We identify that we need an Azure VM that is used by development team only only for 12h per day. We looked at 3 different ways to control when the Azure VM should run (manual, Azure Dev-Test Labs, Azure Automation). In this moment Azure Automation is the one that offers us all the capabilities that we need to automate this with minimal effort.


Start the VM:
workflow start-devsql-vm
{ 
    Param (  
        [parameter(Mandatory=$true)] 
        [String] 
        $VirtualMachineName,
        
        [parameter(Mandatory=$true)] 
        [String]
        $ResourceGroupName 
    )  
    
    $day = (Get-Date).DayOfWeek
    if ($day -eq 'Saturday' -or $day -eq 'Sunday'){
        exit
    }
        
    $SubscriptionName = Get-AutomationVariable -Name "SubscriptionName" 
    $SubscriptionId = Get-AutomationVariable -Name "SubscriptionID" 
    $CertificateThumbprint = Get-AutomationVariable -Name "CertificateThumbprint" 
    
    $TenantId = Get-AutomationVariable -Name "TenantId"
  $CertificateThumbprint = Get-AutomationVariable -Name "CertificateThumbprint"
    $ADApplicationId = Get-AutomationVariable -Name "ADApplicationId"
    
    $certificateName = Get-AutomationVariable -Name "CertificateName" 
    $certificate = Get-AutomationCertificate -Name $certificateName  
    
    # Set subscription profile
    Set-AzureSubscription -SubscriptionName $SubscriptionName -SubscriptionId $SubscriptionId -Certificate $certificate

    # Select subscription as the current context
    Select-AzureSubscription -SubscriptionName $SubscriptionName
    
    # Login to Azure Resource Manager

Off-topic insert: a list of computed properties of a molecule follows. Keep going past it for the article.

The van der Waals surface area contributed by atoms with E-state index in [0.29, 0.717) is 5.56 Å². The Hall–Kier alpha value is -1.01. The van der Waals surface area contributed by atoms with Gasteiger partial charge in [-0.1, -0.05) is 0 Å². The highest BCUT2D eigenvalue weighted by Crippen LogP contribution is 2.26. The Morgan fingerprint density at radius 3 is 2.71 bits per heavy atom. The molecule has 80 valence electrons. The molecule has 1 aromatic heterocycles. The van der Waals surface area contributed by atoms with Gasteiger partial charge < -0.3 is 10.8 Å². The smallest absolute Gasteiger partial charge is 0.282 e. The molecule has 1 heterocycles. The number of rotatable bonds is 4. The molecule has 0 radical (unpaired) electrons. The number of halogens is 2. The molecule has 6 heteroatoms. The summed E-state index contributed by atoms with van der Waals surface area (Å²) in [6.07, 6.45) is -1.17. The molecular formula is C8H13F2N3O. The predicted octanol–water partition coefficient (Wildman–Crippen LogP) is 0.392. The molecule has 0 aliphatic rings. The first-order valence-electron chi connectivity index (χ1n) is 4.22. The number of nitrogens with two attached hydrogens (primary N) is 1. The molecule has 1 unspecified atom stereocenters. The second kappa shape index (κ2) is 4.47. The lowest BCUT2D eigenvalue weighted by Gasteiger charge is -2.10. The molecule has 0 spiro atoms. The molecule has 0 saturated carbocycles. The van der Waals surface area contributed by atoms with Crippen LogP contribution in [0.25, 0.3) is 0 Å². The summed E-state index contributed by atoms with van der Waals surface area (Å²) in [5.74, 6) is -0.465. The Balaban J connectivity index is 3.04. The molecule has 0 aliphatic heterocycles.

Add-AzureRmAccount -TenantId $TenantId -ServicePrincipal -CertificateThumbprint $CertificateThumbprint -ApplicationId $ADApplicationId  
    
    $vm =  Get-AzureRmVM -Name $VirtualMachineName -ResourceGroupName $ResourceGroupName -Status  
    
    # Starting the virtual machine  
    Start-AzureRmVM -Name $Virt$VirtualMachineName -ResourceGroupName $ResourceGroupName 
}

Stop the VM:
workflow stop-devsql-vm
{ 
    Param (  
        [parameter(Mandatory=$true)] 
        [String] 
        $VirtualMachineName,
        
        [parameter(Mandatory=$true)] 
        [String]
        $ResourceGroupName 
    )  
    
    $day = (Get-Date).DayOfWeek
    if ($day -eq 'Saturday' -or $day -eq 'Sunday'){
        exit
    }
        
    $SubscriptionName = Get-AutomationVariable -Name "SubscriptionName" 
    $SubscriptionId = Get-AutomationVariable -Name "SubscriptionID" 
    $CertificateThumbprint = Get-AutomationVariable -Name "CertificateThumbprint" 
    
    $TenantId = Get-AutomationVariable -Name "TenantId"
  $CertificateThumbprint = Get-AutomationVariable -Name "CertificateThumbprint"
    $ADApplicationId = Get-AutomationVariable -Name "ADApplicationId"
    
    $certificateName = Get-AutomationVariable -Name "CertificateName" 
    $certificate = Get-AutomationCertificate -Name $certificateName  
    
    # Set subscription profile
    Set-AzureSubscription -SubscriptionName $SubscriptionName -SubscriptionId $SubscriptionId -Certificate $certificate

    # Select subscription as the current context
    Select-AzureSubscription -SubscriptionName $SubscriptionName
    
    # Login to Azure Resource Manager
    Add-AzureRmAccount -TenantId $TenantId -ServicePrincipal -CertificateThumbprint $CertificateThumbprint -ApplicationId $ADApplicationId  
    
    $vm =  Get-AzureRmVM -Name $VirtualMachineName -ResourceGroupName $ResourceGroupName -Status  
    
    # Stopping the virtual machine  
    Stop-AzureRmVM -Name $Virt$VirtualMachineName -ResourceGroupName $ResourceGroupName -Force
}